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Ning Conclusions Shannon
Ning Conclusions Shannon
Ning Conclusions Shannon
Ning Conclusions Shannon
Ning Conclusions Shannon
Ning Conclusions Shannon
Ning Conclusions Shannon
Ning Conclusions Shannon
Ning Conclusions Shannon
Ning Conclusions Shannon
Ning Conclusions Shannon
Ning Conclusions Shannon
Ning Conclusions Shannon
Ning Conclusions Shannon
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Ning Conclusions Shannon

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    • 1. Constructing Effective Conclusions Ms. Parker
    • 2. An effective conclusion <ul><li>Restates your thesis </li></ul><ul><li>Summarizes your thoughts </li></ul><ul><li>Demonstrates the importance of your ideas </li></ul><ul><li>Propels your reader to a new view of the subject </li></ul><ul><li>Gives you the last word on the subject </li></ul>
    • 3. Synthesize, don't summarize <ul><li>Include a brief summary of the paper's main points, but don't simply repeat things that were in your paper. Instead, show your reader how the points you made and the support and examples you used fit together. Pull it all together. </li></ul>
    • 4. Play the &quot;So What&quot; Game <ul><li>If you're stuck and feel like your conclusion isn't saying anything new or interesting, ask a friend to read it with you. Whenever you make a statement from your conclusion, ask the friend to say, &quot;So what?&quot; or &quot;Why should anybody care?&quot; Then ponder that question and answer it. </li></ul>
    • 5. Here's how it might go: <ul><li>You: Basically, I'm just saying that education was important to Douglass. </li></ul><ul><li>Friend: So what? </li></ul><ul><li>You: Well, it was important because it was a key to him feeling like a free and equal citizen. </li></ul><ul><li>Friend: Why should anybody care? </li></ul><ul><li>You: That's important because plantation owners tried to keep slaves from being educated so that they could maintain control. When Douglass obtained an education, he undermined that control personally. </li></ul><ul><li>You can also use this strategy on your own, asking yourself &quot;So What?&quot; as you develop your ideas or your draft. </li></ul>
    • 6. Echo the introduction <ul><li>This strategy brings the reader full circle. For example, if you begin by describing a scenario, you can end with the same scenario as proof that your essay is helpful in creating a new understanding. You may also refer to the introductory paragraph by using key words or parallel concepts and images that you also used in the introduction. </li></ul>
    • 7. Echo the introduction <ul><li>Intro: The final bell rings. It’s the last day of school, and summer has finally come! Students don’t have to think about school for at least another 2 1/2 months. That is the way it should always be. Schools should continue using the traditional calendar and not a year-round schedule. There are numerous downsides to year-round schooling. It has no positive effects on education, it adds to costs, and it disrupts the long-awaited summer vacation. </li></ul>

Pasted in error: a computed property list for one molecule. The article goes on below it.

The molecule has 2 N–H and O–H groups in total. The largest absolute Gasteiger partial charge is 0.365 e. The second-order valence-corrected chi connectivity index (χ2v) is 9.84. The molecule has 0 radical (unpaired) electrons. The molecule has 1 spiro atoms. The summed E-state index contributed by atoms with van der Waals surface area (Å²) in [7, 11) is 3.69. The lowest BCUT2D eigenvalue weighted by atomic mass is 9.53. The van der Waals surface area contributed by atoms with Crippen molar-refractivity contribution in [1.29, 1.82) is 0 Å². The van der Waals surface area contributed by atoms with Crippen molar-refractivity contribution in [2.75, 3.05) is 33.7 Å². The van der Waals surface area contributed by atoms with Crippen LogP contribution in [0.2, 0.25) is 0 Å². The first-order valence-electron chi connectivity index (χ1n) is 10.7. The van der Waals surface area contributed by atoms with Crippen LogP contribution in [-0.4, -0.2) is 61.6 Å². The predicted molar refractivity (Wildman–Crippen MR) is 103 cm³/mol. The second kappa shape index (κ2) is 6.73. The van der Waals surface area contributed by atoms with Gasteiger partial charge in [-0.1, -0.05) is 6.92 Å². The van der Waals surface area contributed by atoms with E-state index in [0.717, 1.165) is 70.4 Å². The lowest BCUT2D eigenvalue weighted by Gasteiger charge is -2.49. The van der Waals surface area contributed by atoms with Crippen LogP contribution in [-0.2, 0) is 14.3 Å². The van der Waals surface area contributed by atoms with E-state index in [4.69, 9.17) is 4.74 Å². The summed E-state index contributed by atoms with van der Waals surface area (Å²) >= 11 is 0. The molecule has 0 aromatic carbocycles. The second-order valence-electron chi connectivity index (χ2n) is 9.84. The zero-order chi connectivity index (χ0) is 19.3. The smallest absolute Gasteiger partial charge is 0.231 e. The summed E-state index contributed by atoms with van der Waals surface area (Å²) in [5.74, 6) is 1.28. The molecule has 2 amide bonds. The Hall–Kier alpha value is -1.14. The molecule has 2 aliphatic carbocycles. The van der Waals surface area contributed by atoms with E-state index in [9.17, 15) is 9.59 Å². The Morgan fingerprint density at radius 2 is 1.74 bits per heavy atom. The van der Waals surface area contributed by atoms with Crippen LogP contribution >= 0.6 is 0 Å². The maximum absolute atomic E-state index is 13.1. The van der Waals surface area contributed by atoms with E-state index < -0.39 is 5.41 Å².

• 8. Echo the introduction <ul><li>Concl.: It is evident that year-round schooling is not the best option for the school calendar. There is absolutely nothing wrong with the traditional school year. Why change something that works so well? The final bell rings. Let’s make sure this bell means that the “real”summer vacation has come. </li></ul>
    • 9. End with a provocative quotation <ul><li>For example, you might end an essay about global warming like this: </li></ul><ul><li>As journalist Elizabeth Kolbert said, “P e ople tend to focus on the here and now. The problem is that, once global warming is something that most people can feel in the course of their daily lives, it will be too late to prevent much larger, potentially catastrophic changes. ” </li></ul>
    • 10. Point to broader implications <ul><li>Show how your issue fits into the broader scheme of things or make an analogy. </li></ul>
    • 11. Point to broader implications <ul><li>For example: Personal choice is a simple principle that is highly valued in American society. Banning smoking in all public restaurants violates this principle and jeopardizes our freedom. Smoking should not be banned in all restaurants. A ban on smoking imposes unnecessary governmental interference in private business, affects business owners negatively, and discriminates against smokers. Like the black Southerner turned away because of racial segregation, the smoker is unfairly treated. Sadly, just when our government claims to be whisking away the clouds of smoke, it is legislating a cloud of discrimination. </li></ul>
    • 12. Look to the future <ul><li>Looking to the future can emphasize the importance of your paper or redirect the readers' thought process. It may help them apply the new information to their lives or see things more globally. </li></ul>
    • 13. Look to the future <ul><li>For example: Without well-qualified teachers, schools are little more than buildings and equipment. If higher-paying careers continue to attract the best and the brightest students, there will not only be a shortage of teachers, but the teachers available may not have the best qualifications. Our youth will suffer. And when youth suffers, the future suffers. </li></ul>
    • 14. Call to Action <ul><li>Since you are trying to persuade your reader, what is it you want them to do as a result of reading your essay? </li></ul><ul><li>Now that you know what makes an effective conclusion, it’s your turn to write one! </li></ul>

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